Does the anti-essentialist consensus about species rest on a mistake?

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A long-established consensus in the philosophy of biology holds that biological species are not natural kinds with intrinsic essences, despite what Putnam (1975) and Kripke (1980) thought. This anti-essentialist consensus has recently been challenged by Michael Devitt, who insists that it rests on a mistake. According to Devitt, philosophers of biology have failed to recognise the distinction between two quite different questions one can ask two questions about species: the Category question and the Taxon question. The various ‘species concepts’ found in the biological literature are attempts to answer the former but are silent about the latter, Devitt claims, so do not conflict with essentialism, pace what philosophers of biology believe. By carefully attending to the logical relation between the Category and Taxon questions, Devitt’s claim that the anti-essentialist consensus rests on a mistake is shown to be untenable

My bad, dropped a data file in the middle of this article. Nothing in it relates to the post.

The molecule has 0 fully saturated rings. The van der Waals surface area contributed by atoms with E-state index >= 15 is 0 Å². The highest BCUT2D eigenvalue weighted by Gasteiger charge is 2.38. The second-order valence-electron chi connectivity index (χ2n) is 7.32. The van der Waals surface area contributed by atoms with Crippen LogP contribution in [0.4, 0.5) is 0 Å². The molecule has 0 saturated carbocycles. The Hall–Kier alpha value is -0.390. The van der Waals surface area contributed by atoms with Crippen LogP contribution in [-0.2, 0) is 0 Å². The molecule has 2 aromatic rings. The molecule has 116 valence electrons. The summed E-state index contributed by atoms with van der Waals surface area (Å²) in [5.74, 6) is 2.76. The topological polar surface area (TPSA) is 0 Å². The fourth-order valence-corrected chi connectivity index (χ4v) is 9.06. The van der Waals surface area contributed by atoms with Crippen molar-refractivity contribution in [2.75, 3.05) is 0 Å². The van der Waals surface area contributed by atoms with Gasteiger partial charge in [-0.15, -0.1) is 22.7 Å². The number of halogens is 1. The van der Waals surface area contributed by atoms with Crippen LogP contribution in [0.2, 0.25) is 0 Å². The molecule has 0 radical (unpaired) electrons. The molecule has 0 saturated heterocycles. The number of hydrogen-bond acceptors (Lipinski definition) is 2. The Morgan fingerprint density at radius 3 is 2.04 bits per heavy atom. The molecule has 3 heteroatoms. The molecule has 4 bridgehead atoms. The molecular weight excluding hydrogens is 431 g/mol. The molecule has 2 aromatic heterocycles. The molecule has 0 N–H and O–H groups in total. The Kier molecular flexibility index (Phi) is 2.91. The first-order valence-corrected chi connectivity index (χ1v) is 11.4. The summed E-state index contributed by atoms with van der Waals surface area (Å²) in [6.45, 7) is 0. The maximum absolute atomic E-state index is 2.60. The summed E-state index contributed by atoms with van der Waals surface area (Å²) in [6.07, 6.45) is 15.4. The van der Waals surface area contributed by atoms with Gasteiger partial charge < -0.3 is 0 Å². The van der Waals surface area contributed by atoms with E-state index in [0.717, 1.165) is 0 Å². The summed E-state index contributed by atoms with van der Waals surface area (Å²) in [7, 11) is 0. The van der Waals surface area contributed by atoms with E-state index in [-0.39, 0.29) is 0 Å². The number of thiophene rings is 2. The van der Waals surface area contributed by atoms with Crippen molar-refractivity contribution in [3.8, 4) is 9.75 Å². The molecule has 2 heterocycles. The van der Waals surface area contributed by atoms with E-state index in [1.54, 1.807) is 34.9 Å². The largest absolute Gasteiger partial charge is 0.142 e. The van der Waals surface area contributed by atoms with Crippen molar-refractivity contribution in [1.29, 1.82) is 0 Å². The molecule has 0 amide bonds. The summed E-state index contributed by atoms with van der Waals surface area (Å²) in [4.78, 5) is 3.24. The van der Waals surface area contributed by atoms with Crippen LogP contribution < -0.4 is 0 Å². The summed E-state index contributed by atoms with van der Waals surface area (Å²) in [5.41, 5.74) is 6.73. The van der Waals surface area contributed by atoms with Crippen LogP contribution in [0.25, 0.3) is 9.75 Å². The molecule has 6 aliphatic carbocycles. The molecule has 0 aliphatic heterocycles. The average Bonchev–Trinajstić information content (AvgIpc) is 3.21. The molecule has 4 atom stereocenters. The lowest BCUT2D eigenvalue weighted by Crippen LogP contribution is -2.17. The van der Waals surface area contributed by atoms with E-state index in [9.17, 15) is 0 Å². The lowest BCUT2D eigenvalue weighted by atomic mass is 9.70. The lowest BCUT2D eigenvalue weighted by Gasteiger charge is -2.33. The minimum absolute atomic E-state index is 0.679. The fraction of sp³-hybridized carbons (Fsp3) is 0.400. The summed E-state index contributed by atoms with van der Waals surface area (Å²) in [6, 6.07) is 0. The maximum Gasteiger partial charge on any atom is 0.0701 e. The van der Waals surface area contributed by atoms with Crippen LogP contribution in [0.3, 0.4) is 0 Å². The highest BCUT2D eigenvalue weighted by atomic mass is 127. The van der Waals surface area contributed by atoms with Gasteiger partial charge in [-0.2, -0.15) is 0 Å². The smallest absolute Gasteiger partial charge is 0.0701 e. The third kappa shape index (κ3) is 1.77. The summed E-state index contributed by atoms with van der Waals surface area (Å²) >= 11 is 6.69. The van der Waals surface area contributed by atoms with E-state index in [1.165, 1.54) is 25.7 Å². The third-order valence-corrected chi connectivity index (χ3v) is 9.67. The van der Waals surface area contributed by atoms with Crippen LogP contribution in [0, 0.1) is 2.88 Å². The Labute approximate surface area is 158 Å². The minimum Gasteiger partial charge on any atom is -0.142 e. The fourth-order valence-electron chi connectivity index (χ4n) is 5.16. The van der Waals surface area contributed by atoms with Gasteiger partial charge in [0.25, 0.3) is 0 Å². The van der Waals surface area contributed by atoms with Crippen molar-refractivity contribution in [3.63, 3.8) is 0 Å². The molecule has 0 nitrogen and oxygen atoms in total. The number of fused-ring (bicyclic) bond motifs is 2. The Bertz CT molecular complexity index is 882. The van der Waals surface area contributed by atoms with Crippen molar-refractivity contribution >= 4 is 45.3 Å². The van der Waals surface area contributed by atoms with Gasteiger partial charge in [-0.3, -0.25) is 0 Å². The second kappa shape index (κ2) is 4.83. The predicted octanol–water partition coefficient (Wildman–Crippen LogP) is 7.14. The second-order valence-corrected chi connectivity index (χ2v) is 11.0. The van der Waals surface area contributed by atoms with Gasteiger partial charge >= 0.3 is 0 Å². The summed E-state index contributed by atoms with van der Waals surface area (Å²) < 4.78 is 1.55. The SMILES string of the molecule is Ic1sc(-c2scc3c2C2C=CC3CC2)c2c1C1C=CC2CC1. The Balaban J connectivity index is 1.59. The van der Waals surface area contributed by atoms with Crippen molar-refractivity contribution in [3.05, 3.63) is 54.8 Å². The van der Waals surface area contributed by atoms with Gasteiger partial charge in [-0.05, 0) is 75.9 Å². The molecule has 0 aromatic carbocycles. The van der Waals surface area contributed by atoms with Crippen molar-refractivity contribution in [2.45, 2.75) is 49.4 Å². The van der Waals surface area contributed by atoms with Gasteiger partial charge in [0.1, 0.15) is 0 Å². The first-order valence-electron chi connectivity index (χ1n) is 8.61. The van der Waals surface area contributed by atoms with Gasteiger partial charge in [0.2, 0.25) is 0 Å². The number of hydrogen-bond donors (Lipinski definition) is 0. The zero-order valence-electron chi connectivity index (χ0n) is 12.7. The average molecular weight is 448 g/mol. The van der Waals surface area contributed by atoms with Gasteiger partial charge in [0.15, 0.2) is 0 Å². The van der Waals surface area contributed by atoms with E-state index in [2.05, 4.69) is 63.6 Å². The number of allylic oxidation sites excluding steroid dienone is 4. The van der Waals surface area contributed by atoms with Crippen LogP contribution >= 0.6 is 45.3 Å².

Original languageEnglish
JournalAustralasian Journal of Philosophy
Publication statusAccepted/In press - 27 Nov 2023


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